April 10th, 2007 | Feature
The Game Center CX Episode Guide
The front-to-back tribute to the Japanese TV show that flies in the face of Nintendo's epilepsy warnings.

 

Game Center CX Season 11 – Back to Contents
#84

"Super Gussun Oyoyo" Ay Yai Yai

Chousen

After Arino tried it a little while ago in the first Virutal Console challenge, Super Gussun Oyoyo is now the focus of a proper episode. This action puzzle game has you moving and placing blocks in order to guide Gussun, the AI-controlled blob of cuteness, to the exit door. With tons of stages to get through, Arino may have his work cut out for him. Gussun is easily spooked by blocks falling too close to him, and otherwise can’t be pushed off an edge from too high.

Arino gets through the first stage in seconds, but the second stage features a large gap for Gussun to get across. The little guy almost walks right down into the water below, but Arino cleverly drops a block near him to get Gussun to run back up the steps. Some time later, Gussun makes it to the other side and rescues two Little Gussuns, but he’s just below the exit door and can’t reach it, then starts going back the other way. Instead of a block, a bomb appears next, and Arino panics a little, dropping it right in front of Gussun, causing him to lose the little ones.

Arino uses the next block to push Gussun back to safety. Unfortunately, the back is impeded by one too many blocks, and Gussun can’t climb over them. And now the water’s up to a dangerous level. Needless to say, Gussun falls in, and drowns a few seconds later. D’oh! On the next try, Arino accidentally crushes Gussun with a block, but on the third try, he finally nails it.

Stage 3 is almost nothing but blocks, so Arino just has to use bombs to get Gussun through — no prob. Stage 4 is another big hassle, though, as Arino keeps finding ways to drown or crush Gussun — having to make a vertical path to the door doesn’t help.

This is essentially how it continues. Gussun can be a pain in the butt if he’s not going where he should be, and the pre-determined types of blocks that drop in make it hard to form steps and paths exactly how you want. By stage 6, more than one exit door starts appearing, so at least Arino has some kind of choice. But by stage 8, after one too many losses (did I mention you can also lose by stacking a block on top of another at the top of the screen?), Arino finally gets a Game Over. The game saves his progress, so he considers starting from the last stage, but the staff groans in disapproval.

Fast forward past stage 8 and onto stage 9. A new wrinkle in the tapestry: spikes! Now Arino has to build over the spikes while also making sure Gussun gets up to the exit. Unfortunately, he accidentally blocks the exit, and Gussun drowns again. Another Game Over after spending his continues.

Just then, AD Emoto steps in. The good news is that he’ll let Arino continue from stage 9 now. The better news: Arino can play with infinite continues just by setting the game as such as in the option screen. Maybe now the challenge won’t be quite so rough.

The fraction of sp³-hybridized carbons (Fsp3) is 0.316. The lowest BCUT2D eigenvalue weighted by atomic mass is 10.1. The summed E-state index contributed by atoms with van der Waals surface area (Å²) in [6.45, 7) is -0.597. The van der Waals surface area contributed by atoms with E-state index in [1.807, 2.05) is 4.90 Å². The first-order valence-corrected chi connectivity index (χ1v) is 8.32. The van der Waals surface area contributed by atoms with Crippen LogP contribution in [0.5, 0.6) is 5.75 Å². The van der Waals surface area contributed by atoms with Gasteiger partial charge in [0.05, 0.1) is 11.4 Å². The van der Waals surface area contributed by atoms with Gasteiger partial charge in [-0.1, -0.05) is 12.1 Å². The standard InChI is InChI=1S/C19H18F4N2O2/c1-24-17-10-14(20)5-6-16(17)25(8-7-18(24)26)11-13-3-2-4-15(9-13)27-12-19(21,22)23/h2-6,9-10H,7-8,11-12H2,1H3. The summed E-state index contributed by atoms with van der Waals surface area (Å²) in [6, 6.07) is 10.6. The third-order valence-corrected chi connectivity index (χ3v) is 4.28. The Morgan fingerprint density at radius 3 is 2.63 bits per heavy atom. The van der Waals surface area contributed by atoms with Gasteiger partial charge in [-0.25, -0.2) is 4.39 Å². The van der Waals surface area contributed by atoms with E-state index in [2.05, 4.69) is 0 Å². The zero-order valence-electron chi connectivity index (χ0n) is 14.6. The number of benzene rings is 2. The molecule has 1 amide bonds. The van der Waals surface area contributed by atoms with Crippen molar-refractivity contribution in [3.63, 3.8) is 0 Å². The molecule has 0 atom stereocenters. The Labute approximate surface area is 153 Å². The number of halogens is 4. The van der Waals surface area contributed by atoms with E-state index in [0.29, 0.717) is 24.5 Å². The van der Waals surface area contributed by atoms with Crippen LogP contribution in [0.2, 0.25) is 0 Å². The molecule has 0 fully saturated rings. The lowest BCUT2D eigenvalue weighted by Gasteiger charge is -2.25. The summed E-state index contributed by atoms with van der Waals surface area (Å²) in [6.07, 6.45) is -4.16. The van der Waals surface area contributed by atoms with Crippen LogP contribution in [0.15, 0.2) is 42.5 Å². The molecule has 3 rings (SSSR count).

Back to stage 9, where Arino is still having trouble at first, but he luckily manages to get up to the door. On stage 10, the exit is underwater, but the water is slowly lowering. To keep Gussun out of trouble, Arino smartly uses an L-block to temporarily trap the little guy while the water lowers and a path is built. A couple of minutes later and Gussun is able to fall right down to the exit.

Stage 11 isn’t much better: the exit is blocked from three sides, so Arino has to build a path that snakes around. Once again, he keeps Gussun pinned while he does the work. On the first try, he has too many blocks to work with and fills up the screen; then he just starts crushing Gussun more often. But even when he gets the path down, Gussun ends up dead by enemies.

It takes 22 tries on this stage before Arino finally lucks out. He gets the path cleared and ready for Gussun — but wait! The water’s almost up to the exit! Gussun needs to make it there first, and Arino’s still missing one more block! Amazingly, he gets exactly the one he needs, and Gussun makes it.

Arino has less of a stressful time on the next several stages, so we jump ahead sto stage 19. The backdrop has moved to a desert-like world with blocks of sand. On stage 19, Arino has to work in reverse again, blasting away blocks instead of just placing them. He tries his best to use bombs to clear away blocks, but Gussun usually ends up drowning from the rising water.

This is turning into another long ordeal, but it’s only on the next try when Arino finally gets Gussun to the exit. After moving on and clearing stage 21, Gussun moves to the next world.

Things get hard again on stage 25: another long gap to get across before the water rises. It’s here that Arino discovers that Gussun can "ride" on a block before Arino places it, so he uses that to his advantage, and shuttles Gussun right over to the exit. Very nice.

Once again we jump forward, this time to stage 33. It’s another mostly wide-open area with the exit at the top of the room. Arino works hard to get a bloc path over there, but a slime enemy pops up in front of Gussun. Arino squashes it with a block, but then that blocks Gussun, who turns around and walks right into another slime. A few more accidental spooks mean more failures. By now, it’s taken over 50 attempts. It’s not until the 55th try that Arino finally gets Gussun (and the blocks, and the enemies) to go where he wants.